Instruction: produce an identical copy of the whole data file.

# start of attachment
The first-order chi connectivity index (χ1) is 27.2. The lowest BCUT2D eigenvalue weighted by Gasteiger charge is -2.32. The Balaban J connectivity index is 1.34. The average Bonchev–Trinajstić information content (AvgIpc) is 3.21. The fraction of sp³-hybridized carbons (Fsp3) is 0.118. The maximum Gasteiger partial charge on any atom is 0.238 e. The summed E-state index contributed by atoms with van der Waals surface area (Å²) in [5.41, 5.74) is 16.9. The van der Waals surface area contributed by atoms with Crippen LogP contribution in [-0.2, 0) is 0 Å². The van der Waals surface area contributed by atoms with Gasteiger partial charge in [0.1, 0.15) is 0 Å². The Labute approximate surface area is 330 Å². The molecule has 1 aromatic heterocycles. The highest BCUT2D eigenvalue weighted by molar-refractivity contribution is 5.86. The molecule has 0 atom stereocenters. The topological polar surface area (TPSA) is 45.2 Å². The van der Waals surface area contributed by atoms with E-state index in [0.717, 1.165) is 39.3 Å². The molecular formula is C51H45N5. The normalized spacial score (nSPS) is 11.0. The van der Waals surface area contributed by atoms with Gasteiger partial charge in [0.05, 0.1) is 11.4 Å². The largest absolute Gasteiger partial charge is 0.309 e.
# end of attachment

The first-order chi connectivity index (χ1) is 27.2. The lowest BCUT2D eigenvalue weighted by Gasteiger charge is -2.32. The Balaban J connectivity index is 1.34. The average Bonchev–Trinajstić information content (AvgIpc) is 3.21. The fraction of sp³-hybridized carbons (Fsp3) is 0.118. The maximum Gasteiger partial charge on any atom is 0.238 e. The summed E-state index contributed by atoms with van der Waals surface area (Å²) in [5.41, 5.74) is 16.9. The van der Waals surface area contributed by atoms with Crippen LogP contribution in [-0.2, 0) is 0 Å². The van der Waals surface area contributed by atoms with Gasteiger partial charge in [0.1, 0.15) is 0 Å². The Labute approximate surface area is 330 Å². The molecule has 1 aromatic heterocycles. The highest BCUT2D eigenvalue weighted by molar-refractivity contribution is 5.86. The molecule has 0 atom stereocenters. The topological polar surface area (TPSA) is 45.2 Å². The van der Waals surface area contributed by atoms with E-state index in [0.717, 1.165) is 39.3 Å². The molecular formula is C51H45N5. The normalized spacial score (nSPS) is 11.0. The van der Waals surface area contributed by atoms with Gasteiger partial charge in [0.05, 0.1) is 11.4 Å². The largest absolute Gasteiger partial charge is 0.309 e.